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New York City's LaGuardia terminal evacuated; homeless man arrested

Travelers gather outside New York City's LaGuardia Airport during an evacuation Saturday morning.  Many travel plans were put on hold.
Travelers gather outside New York City's LaGuardia Airport during an evacuation Saturday morning. Many travel plans were put on hold.
Ron Beard, Associated Press

NEW YORK — Air travelers at New York's LaGuardia Airport found themselves in a mess of delays and missed connections Saturday after a homeless man carried a fake bomb into its central terminal, authorities said.

LaGuardia's central terminal was evacuated for several hours after the man entered the building with the phony explosive in a bag, then acted like he was trying to detonate it, police said.

The episode ended with a quick arrest, but it disrupted travel plans for thousands of people as flights were postponed and vehicle traffic to the airport was briefly halted. Delays also rippled across the country as airlines adjusted their schedules.

Late Saturday, a judge ordered a psychiatric examination for the suspect, Scott McGann, a 32-year-old who had apparently been living on New York City's streets for at least a year. McGann has been arrested in the city at least three times previously in the past two years, most recently in June, authorities said. He gave prosecutors a Manhattan address that does not exist, according to city property records.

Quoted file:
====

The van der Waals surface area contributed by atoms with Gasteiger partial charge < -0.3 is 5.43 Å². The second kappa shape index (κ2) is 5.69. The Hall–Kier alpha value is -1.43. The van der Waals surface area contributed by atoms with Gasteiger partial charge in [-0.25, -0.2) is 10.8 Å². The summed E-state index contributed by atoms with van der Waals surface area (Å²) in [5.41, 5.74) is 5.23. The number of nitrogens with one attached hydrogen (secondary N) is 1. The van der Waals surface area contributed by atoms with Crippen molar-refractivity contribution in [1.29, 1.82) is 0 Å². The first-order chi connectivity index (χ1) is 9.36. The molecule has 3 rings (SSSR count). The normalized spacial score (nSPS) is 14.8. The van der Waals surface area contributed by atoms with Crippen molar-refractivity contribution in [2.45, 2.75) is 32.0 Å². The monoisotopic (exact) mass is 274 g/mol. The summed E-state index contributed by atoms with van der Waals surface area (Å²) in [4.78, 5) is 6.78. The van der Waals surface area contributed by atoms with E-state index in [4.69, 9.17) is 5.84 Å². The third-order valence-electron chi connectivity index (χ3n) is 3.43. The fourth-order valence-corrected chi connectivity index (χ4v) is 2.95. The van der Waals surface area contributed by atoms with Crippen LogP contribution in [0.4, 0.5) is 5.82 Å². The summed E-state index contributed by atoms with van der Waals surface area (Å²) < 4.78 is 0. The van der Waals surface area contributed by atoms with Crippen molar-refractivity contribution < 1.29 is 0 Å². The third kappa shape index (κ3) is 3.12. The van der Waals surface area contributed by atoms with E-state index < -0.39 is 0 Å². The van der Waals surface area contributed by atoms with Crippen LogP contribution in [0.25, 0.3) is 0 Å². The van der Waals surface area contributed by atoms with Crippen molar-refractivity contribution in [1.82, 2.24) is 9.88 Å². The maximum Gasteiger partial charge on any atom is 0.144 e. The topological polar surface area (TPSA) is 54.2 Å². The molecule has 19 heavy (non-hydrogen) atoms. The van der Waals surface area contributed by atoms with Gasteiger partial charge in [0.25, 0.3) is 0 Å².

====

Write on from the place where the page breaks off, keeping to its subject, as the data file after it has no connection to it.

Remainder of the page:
McGann "is clearly a very troubled young man," Queens District Attorney Richard Brown said in a release.

McGann's arraignment, on charges including placing a false bomb in a transportation facility and making a terrorist threat, was postponed for a mental exam to determine if he is fit to stand trial. He was held without bail, pending a court appearance Thursday. An attorney who represented him in court did not immediately return a telephone call.

The terminal was evacuated at around 5:30 a.m. Investigators quickly determined that the device wasn't dangerous, but travelers became inconvenienced as flights were postponed and traffic backed up outside. Passengers didn't get back in to the terminal until close to 9 a.m., and Federal Aviation Administration spokeswoman Holly Baker said LaGuardia was closed to many incoming flights from 6:30 a.m. to 10 a.m.

The airport was running normally by Saturday evening, and there were no lingering flight delays around the country related to the incident, Baker said.

LaGuardia handles about 70 flights per hour, both departures and arrivals.